"Whenever I go into a restaurant, I order both a chicken and an egg to see which comes first"

Monday, July 18, 2022

Diversity, Schmeversity–Beating A Dead Horse And Feeling Very, Very Good About It

The editorial room of the New York Times resembled an Old Testament wailing cabal -  mournful prayers, commiseration, and invocations.  One after another reporter in the room vetted ideas about the climate, white supremacy, misogyny, homophobia, and the plight of the black man. The one that captured the Senior Editor’s attention was a climate take on the British Open.  The waters around St. Andrews and eastern Scotland were rising and soon the world’s oldest tournament at the birthplace of gold would be awash in sea water.  No mention of the storied history of the game, the evolving fashions, the special nature of a links course, a chronicle of weather, fortitude, and brilliant golf; just climate change.

Image result for images old testament pharisees

It was a tough choice, the Senior Editor later admitted, and only through a coincidence of a four handicap, a passionate interest in Scottish oysters – also threatened as warm waters flooded estuaries of delicious Scottish Rocks – and a longstanding commitment to use the bully pulpit of the Times to move society along in a progressive direction, did he choose the Open story.

It was a tough choice he said.  There was the article about how San Francisco cuisine had been influenced by the increasing homeless population in the city.  The City Council had recruited top chefs like Wolfgang Puck and Rene Redzepi to prepare meals in homeless shelters.  “Why should an unhoused San Francisco resident be deprived of the best that the City has to offer?”, the Chairwoman offered.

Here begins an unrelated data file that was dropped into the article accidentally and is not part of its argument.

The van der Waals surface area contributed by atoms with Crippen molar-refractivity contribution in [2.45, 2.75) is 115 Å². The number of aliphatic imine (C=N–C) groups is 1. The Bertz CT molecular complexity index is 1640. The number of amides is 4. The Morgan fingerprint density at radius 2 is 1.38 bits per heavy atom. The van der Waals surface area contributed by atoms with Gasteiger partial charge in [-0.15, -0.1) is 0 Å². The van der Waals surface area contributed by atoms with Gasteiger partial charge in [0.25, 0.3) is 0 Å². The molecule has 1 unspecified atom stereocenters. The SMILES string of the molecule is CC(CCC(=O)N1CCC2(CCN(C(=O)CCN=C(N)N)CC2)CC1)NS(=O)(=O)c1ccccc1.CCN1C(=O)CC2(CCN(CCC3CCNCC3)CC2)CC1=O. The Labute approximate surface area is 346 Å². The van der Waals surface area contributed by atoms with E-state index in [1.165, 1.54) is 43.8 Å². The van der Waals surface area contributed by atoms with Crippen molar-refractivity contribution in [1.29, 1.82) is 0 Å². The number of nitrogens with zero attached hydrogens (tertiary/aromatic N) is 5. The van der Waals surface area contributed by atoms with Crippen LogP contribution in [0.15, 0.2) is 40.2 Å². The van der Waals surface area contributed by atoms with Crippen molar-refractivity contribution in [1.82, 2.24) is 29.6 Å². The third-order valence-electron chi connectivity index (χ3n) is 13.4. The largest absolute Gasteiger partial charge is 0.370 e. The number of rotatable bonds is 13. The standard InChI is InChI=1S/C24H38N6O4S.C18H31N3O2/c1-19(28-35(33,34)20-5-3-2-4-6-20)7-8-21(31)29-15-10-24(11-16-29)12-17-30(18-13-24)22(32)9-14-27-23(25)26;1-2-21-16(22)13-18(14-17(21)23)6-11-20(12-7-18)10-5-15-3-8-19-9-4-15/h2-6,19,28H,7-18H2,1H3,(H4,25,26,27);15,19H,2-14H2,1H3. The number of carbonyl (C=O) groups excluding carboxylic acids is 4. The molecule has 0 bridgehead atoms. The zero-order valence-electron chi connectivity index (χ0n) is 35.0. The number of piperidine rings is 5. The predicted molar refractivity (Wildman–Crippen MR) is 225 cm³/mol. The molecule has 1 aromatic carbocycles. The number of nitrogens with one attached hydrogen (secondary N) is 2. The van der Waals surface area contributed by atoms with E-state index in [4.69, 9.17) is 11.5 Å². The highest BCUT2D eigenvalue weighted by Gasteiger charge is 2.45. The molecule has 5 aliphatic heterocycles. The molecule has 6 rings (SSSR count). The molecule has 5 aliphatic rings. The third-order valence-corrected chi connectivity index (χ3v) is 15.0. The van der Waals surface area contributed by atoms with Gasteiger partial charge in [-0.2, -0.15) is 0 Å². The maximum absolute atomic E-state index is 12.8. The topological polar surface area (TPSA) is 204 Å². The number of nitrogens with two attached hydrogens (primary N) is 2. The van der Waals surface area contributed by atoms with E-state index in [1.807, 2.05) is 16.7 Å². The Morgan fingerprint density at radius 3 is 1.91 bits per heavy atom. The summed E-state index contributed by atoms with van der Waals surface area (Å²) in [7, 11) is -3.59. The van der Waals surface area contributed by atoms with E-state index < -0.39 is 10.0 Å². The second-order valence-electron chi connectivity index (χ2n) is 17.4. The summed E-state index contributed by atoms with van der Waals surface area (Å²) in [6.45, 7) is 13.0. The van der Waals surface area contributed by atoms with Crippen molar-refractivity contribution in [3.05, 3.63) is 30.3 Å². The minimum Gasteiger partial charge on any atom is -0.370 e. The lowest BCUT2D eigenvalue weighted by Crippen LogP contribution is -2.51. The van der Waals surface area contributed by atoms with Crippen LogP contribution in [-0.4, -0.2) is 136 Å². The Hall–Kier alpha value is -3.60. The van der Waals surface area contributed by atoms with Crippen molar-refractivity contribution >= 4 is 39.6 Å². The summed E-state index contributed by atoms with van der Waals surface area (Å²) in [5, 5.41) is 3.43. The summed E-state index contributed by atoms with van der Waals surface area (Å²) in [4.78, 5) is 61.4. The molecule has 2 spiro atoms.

Image result for images rene redzepi dishes

There was an article on trailer housing in South Carolina, heirs rights for poor black families protected from eviction by a strange legal legacy, and a tribute to ‘living off the grid’ in a neo-Transcendentalist utopia.  The photos offered by the journalist put the rattletrap trailers, falling apart, dilapidated, and off-kilter in a poetic, romantic light, were meant to show pride in place, a slice of black history, and the glories of natural living.

Finally there was a piece proposed on gay mountain climbers, a group of transgender women who had thrown off frills and La Cage Aux Folles runway wigs for pitons, picks, ropes, hooks, and heavy weather gear.  They wanted to show the world at the top of the world that women-as-men could be as heroic as the real thing.  They had headed up the north slop of Meru, one of the most challenging Himalayan mountains until blown back by a late-season storm; and although all quietly said never again, and back it would be to New Orleans and the clubs of the Quarter, they put on a happy, unbearded face.